Trucking Issues from a Small and Large Carrier Perspective
CCJ’s Fall Symposium last month featured a debate on regulatory issues facing the trucking industry. The debate between David Owen, president of the National Association of Small Trucking Companies (NASTC) against Lane Kidd, managing director for the Alliance for Drivers’ Safety & Security (also known as the Trucking Alliance) highlighted the wide gap between small carrier and large carrier interests on some of the larger regulatory issues facing the trucking industry today.
The topics covered were:
Double 33-foot trailers
Congress has suggested several initiatives this year dealing with truck size and weight reform in the U.S., including a measure that would increase the allowable twin-trailer length to 33 feet, up from the current 28 feet.
Owens: For our (owner-operators and small carriers) it would be too expensive to restructure their equipment to be competitive with larger fleets.
Kidd: This is a complex issue that has advantages for shippers to cube out double 33 ft trailers but there are also safety concerns for drivers that are required to break down and reassemble those trailers twice per load
The DOT is currently considering a proposed rule to mandate the use of speed limiters on heavy trucks.
Owens: NASTC doesn’t see there’s a positive impact on safety by these systems at all. The primary focus of this proposed law is not safety at all, but fuel.
Kidd: I don’t agree with any of that logic. We’re talking about vehicles that weigh 80,000 pounds. They need to obey the speed limit. And 65 to 68 mph is fast enough.
Electronic logging devices
A Final Rule to mandate use of electronic logging devices is expected to be published by the end of the year, if not by the end of the month.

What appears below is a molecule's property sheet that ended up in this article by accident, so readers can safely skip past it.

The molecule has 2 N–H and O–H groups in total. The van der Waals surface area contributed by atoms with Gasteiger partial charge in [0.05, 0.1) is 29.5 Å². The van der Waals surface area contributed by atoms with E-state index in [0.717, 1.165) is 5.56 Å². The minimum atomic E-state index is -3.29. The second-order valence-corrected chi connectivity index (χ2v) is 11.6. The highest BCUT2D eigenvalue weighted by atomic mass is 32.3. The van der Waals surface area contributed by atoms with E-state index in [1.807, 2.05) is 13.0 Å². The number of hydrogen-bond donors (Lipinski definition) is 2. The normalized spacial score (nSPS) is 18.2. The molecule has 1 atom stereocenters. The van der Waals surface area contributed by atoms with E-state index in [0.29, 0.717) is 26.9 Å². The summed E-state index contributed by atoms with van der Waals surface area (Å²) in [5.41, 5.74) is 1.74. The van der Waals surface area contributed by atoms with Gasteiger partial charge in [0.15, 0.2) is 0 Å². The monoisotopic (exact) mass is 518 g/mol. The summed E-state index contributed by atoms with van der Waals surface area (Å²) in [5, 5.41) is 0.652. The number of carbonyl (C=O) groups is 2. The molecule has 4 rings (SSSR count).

Owens: I am not opposed to a trucking company instituting electronic logging devices to help their drivers comply with the law. But I am totally opposed to a mandate that forces everybody to use logging devices when 50 percent of the truck companies do not ever bump the Hours of Service and do not need electronic logs.
Kidd: These devices are simply a way to prove compliance with the law. Why do we oppose a device that makes us safer and argue that we should depend on the old Honor System? We wouldn’t put up with it in the airline industry, and we shouldn’t put up with it in trucking, either.
Potential carrier minimum insurance rate increases
FMCSA last year floated a proposal to increase the minimum amount of liability insurance required to be held by motor carriers. The plan has seen little action since.
Kidd: Most fleets today are voluntarily running with $1 million or more in coverage to compensate for the rising medical and hospital costs. Adjusting for inflation, that minimum number today needs to be $3.5 million.
Owens: The marketplace has moved that needle to $1 million today. And it’s the marketplace that should be the driver of correct levels of insurance. Minimum coverage of $1 million is reasonable.
Read more highlights at: CCJ Symposium debate